Of sonic avatars and plan­e­tary or­bits

Toronto mu­si­cian Emily Haines’ new solo al­bum is as beau­ti­ful as it is ad­ven­tur­ous

Richmond Hill Post - - Arts - by Ron John­son

As the front per­son for Met­ric, Emily Haines has toured the world, play­ing the band’s big rock tunes in big rock venues. But there are many facets to this multi-di­men­sional artist, and once in a while, like a so­lar eclipse, we get a chance to get a look at another side through her Soft Skele­ton project.

On Sept. 15, the Toronto artist re­leases Choir of the Mind, her sec­ond solo al­bum on Last Gang Records, the fol­low-up to 2006’s crit­i­cally ac­claimed Knives Don’t Have Your Back.

It does ap­pear that her solo projects tend to fol­low an in­tense pe­riod of work with Met­ric — in this case, at the tail end of a long al­bum cy­cle for their 2015 re­lease

Pa­gans in Ve­gas in ad­di­tion to her work on the lat­est Bro­ken So­cial Scene record Hug of Thun­der — when Haines has the op­por­tu­nity to take stock and look back at the path taken.

As she ex­plains, it’s never that sim­ple.

“I wish that it could be as con­crete and sound like I had con­trol of it,” she says, on the phone while strolling through Trin­ity Bell­woods Park in the city’s west end.

“But it re­ally did feel like all these things lined up like a plan­e­tary or­bit to have me back

in Toronto.”

Choir of the Mind has lyri­cal sim­i­lar­i­ties to her pre­vi­ous work with themes around em­pow­er­ing women and ex­plor­ing her own place in the world by re­vis­it­ing the past. But it is far from Haines just us­ing song­writ­ing as a ve­hi­cle to work out her stuff, so to speak. There is in­tent.

“The songs have to be of value to whomever might lis­ten to them, you know?” she says. “It’s not just for me to hash through stuff and slap a ‘deal with it’ sticker on it. I’m look­ing for where the threads are that will ac­tu­ally res­onate with the peo­ple that have come along with us through time.”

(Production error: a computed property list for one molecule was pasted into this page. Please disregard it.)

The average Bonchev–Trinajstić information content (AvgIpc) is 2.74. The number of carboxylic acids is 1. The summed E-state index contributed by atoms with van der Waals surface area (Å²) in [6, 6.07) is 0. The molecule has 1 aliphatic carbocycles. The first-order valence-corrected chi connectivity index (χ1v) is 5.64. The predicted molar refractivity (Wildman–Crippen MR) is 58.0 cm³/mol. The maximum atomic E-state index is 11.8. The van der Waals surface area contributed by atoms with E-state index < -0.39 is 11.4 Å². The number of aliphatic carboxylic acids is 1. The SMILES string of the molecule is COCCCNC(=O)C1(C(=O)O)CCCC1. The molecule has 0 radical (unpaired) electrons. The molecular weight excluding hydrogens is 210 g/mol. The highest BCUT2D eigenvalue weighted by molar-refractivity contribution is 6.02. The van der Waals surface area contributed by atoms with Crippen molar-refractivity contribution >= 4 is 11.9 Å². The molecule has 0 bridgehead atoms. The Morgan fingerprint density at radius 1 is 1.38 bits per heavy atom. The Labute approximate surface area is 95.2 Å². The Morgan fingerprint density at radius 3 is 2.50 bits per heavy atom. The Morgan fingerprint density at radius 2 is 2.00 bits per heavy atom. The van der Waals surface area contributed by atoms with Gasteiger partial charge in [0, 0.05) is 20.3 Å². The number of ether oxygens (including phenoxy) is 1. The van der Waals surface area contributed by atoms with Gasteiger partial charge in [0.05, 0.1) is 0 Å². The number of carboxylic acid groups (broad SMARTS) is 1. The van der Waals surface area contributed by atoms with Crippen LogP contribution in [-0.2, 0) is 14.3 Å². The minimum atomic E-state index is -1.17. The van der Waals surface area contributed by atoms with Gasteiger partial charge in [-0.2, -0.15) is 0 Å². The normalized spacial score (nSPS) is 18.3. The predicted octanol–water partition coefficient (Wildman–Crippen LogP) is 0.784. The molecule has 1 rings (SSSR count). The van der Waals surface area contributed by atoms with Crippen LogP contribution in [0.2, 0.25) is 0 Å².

Son­i­cally, Haines was in­ter­ested in pur­su­ing some­thing a bit more ab­stract — the ideal ex­pres­sion of her­self as a sound.

“Be­cause this al­bum is so non­com­mer­cial, there is ab­so­lutely no pres­sure to ac­com­plish any­thing in that spec­trum, so I can just play around with be­ing that sound,” she ex­plains.

“In the stu­dio, nor­mally I’d hear things like coun­ter­melodies, ar­range­ments, things to de­velop a song, like, ‘OK, that’s the gui­tar, that’s go­ing to be the string sec­tion or the horn sec­tion.’ But I was, like, ‘Fuck it, I’m just go­ing to sing this right now.’ And that was the best risk.”

The re­sult is this ethe­real blend of vo­cal lay­ers that pro­vides tex­ture to her po­etic songs and com­bines to pro­vide a beau­ti­ful and emo­tional wal­lop.

In the stu­dio, the songs were com­posed by Haines on a grand pi­ano that dates back to 1850, gifted to the mu­si­cian by the folks at Paul Hahn Pi­anos in Rosedale.

“Our con­trol room at the stu­dio was just trans­formed by the en­gi­neer, me and this gor­geous pi­ano,” she says.

“It was like, how could this thing even be stand­ing, it should have de­te­ri­o­rated from that time, like as old as Canada, give or take a few years.”

Haines will em­bark on a tour kick­ing off at a fes­ti­val in Joshua Tree, Calif., in­clud­ing a Dec. 5 date at the ven­er­a­ble Massey Hall that will surely sell out if it hasn’t al­ready.

In the mean­time, she is al­ready set to re­turn to the stu­dio to work on the next Met­ric al­bum. And the cy­cle con­tin­ues.

Emily Haines re­leases her lat­est solo al­bum on Sept. 15

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